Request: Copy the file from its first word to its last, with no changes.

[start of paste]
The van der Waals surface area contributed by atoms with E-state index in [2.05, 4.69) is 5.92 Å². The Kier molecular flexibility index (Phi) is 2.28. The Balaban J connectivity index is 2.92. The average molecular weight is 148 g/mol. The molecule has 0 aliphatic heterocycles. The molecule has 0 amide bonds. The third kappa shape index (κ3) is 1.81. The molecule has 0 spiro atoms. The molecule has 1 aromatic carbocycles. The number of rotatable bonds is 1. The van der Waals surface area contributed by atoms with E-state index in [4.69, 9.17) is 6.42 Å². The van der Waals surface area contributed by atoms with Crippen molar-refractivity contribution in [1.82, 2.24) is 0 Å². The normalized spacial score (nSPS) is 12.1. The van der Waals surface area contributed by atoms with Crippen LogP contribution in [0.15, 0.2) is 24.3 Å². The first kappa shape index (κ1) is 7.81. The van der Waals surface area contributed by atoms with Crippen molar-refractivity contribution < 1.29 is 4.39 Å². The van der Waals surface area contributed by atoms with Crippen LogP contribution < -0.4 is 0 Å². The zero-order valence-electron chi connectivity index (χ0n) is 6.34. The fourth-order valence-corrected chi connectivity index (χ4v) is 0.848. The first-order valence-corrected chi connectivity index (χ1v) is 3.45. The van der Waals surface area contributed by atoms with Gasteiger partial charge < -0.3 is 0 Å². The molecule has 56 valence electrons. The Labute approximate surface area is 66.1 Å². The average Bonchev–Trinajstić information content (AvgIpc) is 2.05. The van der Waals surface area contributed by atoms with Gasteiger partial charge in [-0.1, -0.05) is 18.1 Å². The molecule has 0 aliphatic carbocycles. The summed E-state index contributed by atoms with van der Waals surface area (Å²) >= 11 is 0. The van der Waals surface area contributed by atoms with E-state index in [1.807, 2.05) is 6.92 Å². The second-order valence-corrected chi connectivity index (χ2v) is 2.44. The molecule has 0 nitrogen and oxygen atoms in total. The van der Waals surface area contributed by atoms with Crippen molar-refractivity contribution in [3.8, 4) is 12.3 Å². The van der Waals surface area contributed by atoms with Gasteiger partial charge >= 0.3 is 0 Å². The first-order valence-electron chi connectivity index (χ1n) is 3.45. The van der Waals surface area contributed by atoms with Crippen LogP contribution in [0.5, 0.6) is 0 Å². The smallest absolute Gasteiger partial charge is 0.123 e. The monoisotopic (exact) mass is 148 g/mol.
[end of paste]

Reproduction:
The van der Waals surface area contributed by atoms with E-state index in [2.05, 4.69) is 5.92 Å². The Kier molecular flexibility index (Phi) is 2.28. The Balaban J connectivity index is 2.92. The average molecular weight is 148 g/mol. The molecule has 0 aliphatic heterocycles. The molecule has 0 amide bonds. The third kappa shape index (κ3) is 1.81. The molecule has 0 spiro atoms. The molecule has 1 aromatic carbocycles. The number of rotatable bonds is 1. The van der Waals surface area contributed by atoms with E-state index in [4.69, 9.17) is 6.42 Å². The van der Waals surface area contributed by atoms with Crippen molar-refractivity contribution in [1.82, 2.24) is 0 Å². The normalized spacial score (nSPS) is 12.1. The van der Waals surface area contributed by atoms with Crippen LogP contribution in [0.15, 0.2) is 24.3 Å². The first kappa shape index (κ1) is 7.81. The van der Waals surface area contributed by atoms with Crippen molar-refractivity contribution < 1.29 is 4.39 Å². The van der Waals surface area contributed by atoms with Crippen LogP contribution < -0.4 is 0 Å². The zero-order valence-electron chi connectivity index (χ0n) is 6.34. The fourth-order valence-corrected chi connectivity index (χ4v) is 0.848. The first-order valence-corrected chi connectivity index (χ1v) is 3.45. The van der Waals surface area contributed by atoms with Gasteiger partial charge < -0.3 is 0 Å². The molecule has 56 valence electrons. The Labute approximate surface area is 66.1 Å². The average Bonchev–Trinajstić information content (AvgIpc) is 2.05. The van der Waals surface area contributed by atoms with Gasteiger partial charge in [-0.1, -0.05) is 18.1 Å². The molecule has 0 aliphatic carbocycles. The summed E-state index contributed by atoms with van der Waals surface area (Å²) >= 11 is 0. The van der Waals surface area contributed by atoms with E-state index in [1.807, 2.05) is 6.92 Å². The second-order valence-corrected chi connectivity index (χ2v) is 2.44. The molecule has 0 nitrogen and oxygen atoms in total. The van der Waals surface area contributed by atoms with Crippen molar-refractivity contribution in [3.8, 4) is 12.3 Å². The van der Waals surface area contributed by atoms with Gasteiger partial charge >= 0.3 is 0 Å². The first-order valence-electron chi connectivity index (χ1n) is 3.45. The van der Waals surface area contributed by atoms with Crippen LogP contribution in [0.5, 0.6) is 0 Å². The smallest absolute Gasteiger partial charge is 0.123 e. The monoisotopic (exact) mass is 148 g/mol.